This article follows on from the previous article about my experience with Gnarbox, which so far has been terrible and dismal. However, this is the first proper glimmer of hope. The Gnarbox Kickstarter project started in July 2015, and was due to be delivered in March 2016 (twelve months ago). They had made five promises of deliveries, and has failed to fulfill any. They have also blocked me on Instagram, their only channel of communication outside of Kickstarter. They blocked me because I was one of many who complained about the non-delivery in Instagram comments. It should be noted that the blocking occurred days before CES in January, and before Lok Cheung saw them. The community of Kickstarter backers have complained loudly at the consistent failure of Gnarbox to deliver. Then this morning, there was a break in the weather.
The Gnarbox page on Kickstarter.
I received an email marked 7.38am this morning (my time) with the first update, first of any kind of communication from Gnarbox that I’m aware of in four weeks. In fact, the last communication from them was on the 16th of February, when in the comments section on Kickstarter they confirmed someone’s address had been received. Otherwise they’ve been ghost, and completely ignoring their Kickstarter backers. It appeared really bad, and it truly seemed like anything could have happened and we were in the dark.
This update is significant. But first I have to remind of you of their previous update on the 6th of Feb. They said that they had started production and quality control testing, and were aiming to get failure rate down, then the next week they’d go into full production and shipping, so we should expect our Gnarboxes by the end of February. Today’s update (16th March) said that they’d completed production, quality control testing, boxing, and shipping of the first 150 units. That is, it has taken them six weeks to achieve this with just the first 150 units, and that they had not completed the remaining 2000 or so units. These first 150 were sent to their friends, family, and “investors”. They didn’t define what an investor is, but backers are investors in Kickstarter language. They also said that assembly of the next 820 units has started and deliveries will begin from the 20th March. Following that, the rest are due to ship on the 3rd of April, which mine will probably be included in that last batch.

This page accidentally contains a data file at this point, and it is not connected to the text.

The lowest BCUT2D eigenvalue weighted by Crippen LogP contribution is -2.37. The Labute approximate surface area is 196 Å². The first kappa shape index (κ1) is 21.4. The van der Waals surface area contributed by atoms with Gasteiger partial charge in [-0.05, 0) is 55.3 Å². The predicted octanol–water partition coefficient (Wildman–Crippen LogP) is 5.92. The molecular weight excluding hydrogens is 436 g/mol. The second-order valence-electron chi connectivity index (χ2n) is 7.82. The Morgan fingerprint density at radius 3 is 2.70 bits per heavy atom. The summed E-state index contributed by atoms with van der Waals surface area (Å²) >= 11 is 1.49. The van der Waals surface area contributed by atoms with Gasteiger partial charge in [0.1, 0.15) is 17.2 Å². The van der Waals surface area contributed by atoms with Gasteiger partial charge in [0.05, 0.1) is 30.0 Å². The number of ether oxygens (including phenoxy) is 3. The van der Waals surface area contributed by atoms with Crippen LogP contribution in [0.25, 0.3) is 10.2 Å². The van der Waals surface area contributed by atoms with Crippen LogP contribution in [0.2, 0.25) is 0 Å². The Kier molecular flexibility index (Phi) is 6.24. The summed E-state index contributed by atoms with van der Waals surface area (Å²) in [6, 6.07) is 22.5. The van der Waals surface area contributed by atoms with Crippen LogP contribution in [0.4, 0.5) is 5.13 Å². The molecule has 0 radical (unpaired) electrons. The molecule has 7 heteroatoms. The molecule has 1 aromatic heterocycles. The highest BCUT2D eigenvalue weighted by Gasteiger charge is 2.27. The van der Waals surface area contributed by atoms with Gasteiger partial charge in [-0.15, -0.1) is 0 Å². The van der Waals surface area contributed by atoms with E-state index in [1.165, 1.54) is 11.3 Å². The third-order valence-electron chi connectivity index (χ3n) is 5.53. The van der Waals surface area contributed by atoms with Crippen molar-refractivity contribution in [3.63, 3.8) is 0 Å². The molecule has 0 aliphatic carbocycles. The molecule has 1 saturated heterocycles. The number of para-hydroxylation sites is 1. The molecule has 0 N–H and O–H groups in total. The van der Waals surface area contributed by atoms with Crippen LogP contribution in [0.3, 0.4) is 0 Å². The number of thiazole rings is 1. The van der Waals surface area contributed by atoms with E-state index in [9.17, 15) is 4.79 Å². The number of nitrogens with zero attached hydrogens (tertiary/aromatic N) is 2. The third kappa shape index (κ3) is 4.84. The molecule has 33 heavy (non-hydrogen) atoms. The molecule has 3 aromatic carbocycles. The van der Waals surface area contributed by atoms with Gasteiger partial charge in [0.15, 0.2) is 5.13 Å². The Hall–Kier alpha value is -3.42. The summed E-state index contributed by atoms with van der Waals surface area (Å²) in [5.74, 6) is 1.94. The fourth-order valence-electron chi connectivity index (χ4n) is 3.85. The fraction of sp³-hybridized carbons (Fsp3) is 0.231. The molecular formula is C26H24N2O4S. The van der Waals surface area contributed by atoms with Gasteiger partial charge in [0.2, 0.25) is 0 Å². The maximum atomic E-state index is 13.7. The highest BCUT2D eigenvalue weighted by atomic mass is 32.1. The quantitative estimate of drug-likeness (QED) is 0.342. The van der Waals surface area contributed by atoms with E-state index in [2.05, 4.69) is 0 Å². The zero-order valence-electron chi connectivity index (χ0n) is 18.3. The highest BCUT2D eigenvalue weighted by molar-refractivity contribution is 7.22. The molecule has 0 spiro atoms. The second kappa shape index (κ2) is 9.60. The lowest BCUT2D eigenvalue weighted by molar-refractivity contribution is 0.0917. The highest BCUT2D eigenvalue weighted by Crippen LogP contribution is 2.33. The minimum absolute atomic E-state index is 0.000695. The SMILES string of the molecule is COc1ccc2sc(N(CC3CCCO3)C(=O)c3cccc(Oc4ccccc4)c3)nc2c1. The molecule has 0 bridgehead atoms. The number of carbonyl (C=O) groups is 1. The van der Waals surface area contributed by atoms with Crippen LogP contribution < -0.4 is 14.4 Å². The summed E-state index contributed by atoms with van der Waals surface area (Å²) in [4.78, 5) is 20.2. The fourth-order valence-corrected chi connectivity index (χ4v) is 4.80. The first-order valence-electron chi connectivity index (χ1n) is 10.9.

Again, what is interesting is what they did not say. They have not explained the four weeks of complete radio silence, they did not explain why they failed to do their production in that time, but could only achieve 150. However, these issues are small and insignificant to the fact that they are still committed to ensuring that from end-to-end they are still rigorously testing all aspects of what they are doing. That is to say, they are still testing their boxing, shipping, and tracking procedures on friends and family, and so this process should happen smoothly for the rest of us. I think it would have been easy for a very demoralised group that has failed multiple times to deliver on their promise just to give up and get it out without much more effort. In contrast, they are still committed to the learning experience and getting the production flow right. This point has to be acknowledged and respected.